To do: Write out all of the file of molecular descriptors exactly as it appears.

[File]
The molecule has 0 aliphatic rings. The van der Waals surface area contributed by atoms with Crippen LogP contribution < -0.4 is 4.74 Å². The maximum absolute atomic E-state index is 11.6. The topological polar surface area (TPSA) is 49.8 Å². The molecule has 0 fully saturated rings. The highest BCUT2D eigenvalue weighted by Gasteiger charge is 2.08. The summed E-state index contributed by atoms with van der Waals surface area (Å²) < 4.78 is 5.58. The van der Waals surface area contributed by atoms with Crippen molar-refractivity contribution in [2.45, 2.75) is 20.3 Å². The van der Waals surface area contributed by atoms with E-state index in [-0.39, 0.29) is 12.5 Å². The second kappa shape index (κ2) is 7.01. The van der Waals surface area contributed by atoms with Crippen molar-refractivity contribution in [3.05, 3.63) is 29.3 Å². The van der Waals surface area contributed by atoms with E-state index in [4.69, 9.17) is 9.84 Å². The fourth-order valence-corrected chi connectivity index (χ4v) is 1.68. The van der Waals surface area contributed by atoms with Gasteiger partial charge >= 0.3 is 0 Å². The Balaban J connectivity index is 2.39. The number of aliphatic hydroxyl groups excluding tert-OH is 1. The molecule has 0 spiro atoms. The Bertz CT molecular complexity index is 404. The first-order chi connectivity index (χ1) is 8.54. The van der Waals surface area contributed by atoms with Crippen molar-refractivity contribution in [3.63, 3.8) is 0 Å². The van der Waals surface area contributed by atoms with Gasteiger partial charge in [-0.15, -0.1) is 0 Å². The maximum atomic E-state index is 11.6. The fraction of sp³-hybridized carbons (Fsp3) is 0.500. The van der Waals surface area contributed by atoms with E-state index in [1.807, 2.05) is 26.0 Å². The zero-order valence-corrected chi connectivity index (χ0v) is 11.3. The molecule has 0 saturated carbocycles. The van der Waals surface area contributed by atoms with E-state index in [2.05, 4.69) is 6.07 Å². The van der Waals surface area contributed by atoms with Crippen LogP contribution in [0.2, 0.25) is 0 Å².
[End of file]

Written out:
The molecule has 0 aliphatic rings. The van der Waals surface area contributed by atoms with Crippen LogP contribution < -0.4 is 4.74 Å². The maximum absolute atomic E-state index is 11.6. The topological polar surface area (TPSA) is 49.8 Å². The molecule has 0 fully saturated rings. The highest BCUT2D eigenvalue weighted by Gasteiger charge is 2.08. The summed E-state index contributed by atoms with van der Waals surface area (Å²) < 4.78 is 5.58. The van der Waals surface area contributed by atoms with Crippen molar-refractivity contribution in [2.45, 2.75) is 20.3 Å². The van der Waals surface area contributed by atoms with E-state index in [-0.39, 0.29) is 12.5 Å². The second kappa shape index (κ2) is 7.01. The van der Waals surface area contributed by atoms with Crippen molar-refractivity contribution in [3.05, 3.63) is 29.3 Å². The van der Waals surface area contributed by atoms with E-state index in [4.69, 9.17) is 9.84 Å². The fourth-order valence-corrected chi connectivity index (χ4v) is 1.68. The van der Waals surface area contributed by atoms with Gasteiger partial charge >= 0.3 is 0 Å². The Balaban J connectivity index is 2.39. The number of aliphatic hydroxyl groups excluding tert-OH is 1. The molecule has 0 spiro atoms. The Bertz CT molecular complexity index is 404. The first-order chi connectivity index (χ1) is 8.54. The van der Waals surface area contributed by atoms with Crippen molar-refractivity contribution in [3.63, 3.8) is 0 Å². The van der Waals surface area contributed by atoms with Gasteiger partial charge in [-0.15, -0.1) is 0 Å². The maximum atomic E-state index is 11.6. The fraction of sp³-hybridized carbons (Fsp3) is 0.500. The van der Waals surface area contributed by atoms with E-state index in [1.807, 2.05) is 26.0 Å². The zero-order valence-corrected chi connectivity index (χ0v) is 11.3. The molecule has 0 saturated carbocycles. The van der Waals surface area contributed by atoms with E-state index in [2.05, 4.69) is 6.07 Å². The van der Waals surface area contributed by atoms with Crippen LogP contribution in [0.2, 0.25) is 0 Å².